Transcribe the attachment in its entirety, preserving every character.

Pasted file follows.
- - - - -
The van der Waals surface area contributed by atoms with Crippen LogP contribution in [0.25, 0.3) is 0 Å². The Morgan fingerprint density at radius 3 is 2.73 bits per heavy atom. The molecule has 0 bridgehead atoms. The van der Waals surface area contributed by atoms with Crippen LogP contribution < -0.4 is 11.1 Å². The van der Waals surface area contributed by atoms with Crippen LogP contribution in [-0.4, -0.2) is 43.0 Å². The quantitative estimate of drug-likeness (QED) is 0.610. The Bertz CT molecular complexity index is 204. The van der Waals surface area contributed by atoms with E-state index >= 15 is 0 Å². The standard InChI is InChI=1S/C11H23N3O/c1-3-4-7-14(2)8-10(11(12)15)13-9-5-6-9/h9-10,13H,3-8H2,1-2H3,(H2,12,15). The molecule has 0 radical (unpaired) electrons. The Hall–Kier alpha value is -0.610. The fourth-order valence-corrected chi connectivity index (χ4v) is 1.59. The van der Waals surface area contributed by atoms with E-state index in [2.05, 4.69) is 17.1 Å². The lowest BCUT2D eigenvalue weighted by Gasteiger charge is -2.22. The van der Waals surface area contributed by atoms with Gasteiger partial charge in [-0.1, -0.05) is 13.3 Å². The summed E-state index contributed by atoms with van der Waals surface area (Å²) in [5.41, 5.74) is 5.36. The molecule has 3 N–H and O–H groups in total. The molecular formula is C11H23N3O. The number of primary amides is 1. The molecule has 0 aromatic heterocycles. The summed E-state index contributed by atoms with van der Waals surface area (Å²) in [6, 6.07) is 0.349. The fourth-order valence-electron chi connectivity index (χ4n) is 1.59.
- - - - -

The van der Waals surface area contributed by atoms with Crippen LogP contribution in [0.25, 0.3) is 0 Å². The Morgan fingerprint density at radius 3 is 2.73 bits per heavy atom. The molecule has 0 bridgehead atoms. The van der Waals surface area contributed by atoms with Crippen LogP contribution < -0.4 is 11.1 Å². The van der Waals surface area contributed by atoms with Crippen LogP contribution in [-0.4, -0.2) is 43.0 Å². The quantitative estimate of drug-likeness (QED) is 0.610. The Bertz CT molecular complexity index is 204. The van der Waals surface area contributed by atoms with E-state index >= 15 is 0 Å². The standard InChI is InChI=1S/C11H23N3O/c1-3-4-7-14(2)8-10(11(12)15)13-9-5-6-9/h9-10,13H,3-8H2,1-2H3,(H2,12,15). The molecule has 0 radical (unpaired) electrons. The Hall–Kier alpha value is -0.610. The fourth-order valence-corrected chi connectivity index (χ4v) is 1.59. The van der Waals surface area contributed by atoms with E-state index in [2.05, 4.69) is 17.1 Å². The lowest BCUT2D eigenvalue weighted by Gasteiger charge is -2.22. The van der Waals surface area contributed by atoms with Gasteiger partial charge in [-0.1, -0.05) is 13.3 Å². The summed E-state index contributed by atoms with van der Waals surface area (Å²) in [5.41, 5.74) is 5.36. The molecule has 3 N–H and O–H groups in total. The molecular formula is C11H23N3O. The number of primary amides is 1. The molecule has 0 aromatic heterocycles. The summed E-state index contributed by atoms with van der Waals surface area (Å²) in [6, 6.07) is 0.349. The fourth-order valence-electron chi connectivity index (χ4n) is 1.59.